That’s me, destroying childhood memories one sarcastic remark at a time.
For example, the Adventures of Little Bear, by Else Holmelund Minarik. I don’t believe Little Bear’s little fantasy for even one second. In the first book, there’s no mention of Father Bear at all. Then in the first story of the second book, we get this:
“Hello, Owl,” said Little Bear. “Father Bear is not home. He is fishing on the ocean.”
Sounds plausible, right? Well, in the next story, we get the following exchange:
“Father Bear is coming home today.”
“Is he?” said Hen. “Where was he?”
“Fishing,” said Little Bear, “out on the ocean. Far out on the ocean.”
Hmm, we wonder. And then we look at the rest of the facts, and it just doesn’t add up. So the next time my Patient Husband reads the story to the kids, he reads Hen’s line, “Where was he?” and I reply, “In the slammer.”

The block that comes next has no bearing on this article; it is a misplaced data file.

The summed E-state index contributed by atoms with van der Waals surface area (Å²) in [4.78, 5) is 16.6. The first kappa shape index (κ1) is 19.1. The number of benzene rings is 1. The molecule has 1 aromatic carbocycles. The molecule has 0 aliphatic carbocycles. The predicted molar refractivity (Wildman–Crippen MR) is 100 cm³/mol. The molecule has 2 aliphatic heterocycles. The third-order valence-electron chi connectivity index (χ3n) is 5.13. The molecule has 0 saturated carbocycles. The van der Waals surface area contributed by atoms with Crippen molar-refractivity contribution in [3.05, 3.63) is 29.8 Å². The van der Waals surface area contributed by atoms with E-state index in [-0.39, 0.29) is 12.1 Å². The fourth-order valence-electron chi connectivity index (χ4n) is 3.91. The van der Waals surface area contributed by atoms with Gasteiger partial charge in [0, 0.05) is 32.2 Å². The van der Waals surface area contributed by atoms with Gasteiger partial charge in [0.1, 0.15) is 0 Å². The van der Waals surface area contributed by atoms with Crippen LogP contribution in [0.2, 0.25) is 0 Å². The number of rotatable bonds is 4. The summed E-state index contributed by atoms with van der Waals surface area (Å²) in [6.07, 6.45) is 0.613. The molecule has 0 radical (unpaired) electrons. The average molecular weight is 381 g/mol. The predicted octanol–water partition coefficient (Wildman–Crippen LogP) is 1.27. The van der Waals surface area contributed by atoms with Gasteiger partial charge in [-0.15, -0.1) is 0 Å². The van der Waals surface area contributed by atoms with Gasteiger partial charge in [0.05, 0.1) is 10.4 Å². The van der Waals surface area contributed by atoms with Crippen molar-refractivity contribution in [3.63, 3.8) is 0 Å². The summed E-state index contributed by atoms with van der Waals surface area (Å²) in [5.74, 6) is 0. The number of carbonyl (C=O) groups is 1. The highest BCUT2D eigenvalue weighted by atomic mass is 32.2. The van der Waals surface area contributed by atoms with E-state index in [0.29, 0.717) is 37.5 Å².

Think about it: He’s been gone for what, months? Father Bear is shown wearing a three-piece suit, not jeans, not a pea-jacket. Fishermen should come home with, I dunno, maybe fish? Except he doesn’t. They don’t even seemto eat fish. Moreover: he never goes fishing again. He just hangs around, reading the newspaper and dispensing wisdom to Little Bear.
And when he comes home, he gives Little Bear and his friends, as presents, sea shells. Because when you’re deep-sea fishing, you find sea shells…? Or when your trawler is docked…?
Something’s fishy here, and it’s not Father Bear’s boat.
So I assert Father Bear was away from home doing time for white-collar crime, and no one wanted to break Little Bear’s heart by telling him the horrid truth. One night, Little Bear must have overheard someone saying his pop was up the river, and he assumed that meant his father was fishing.
Pay attention the next time you read it to your kids. I bet you’ll agree.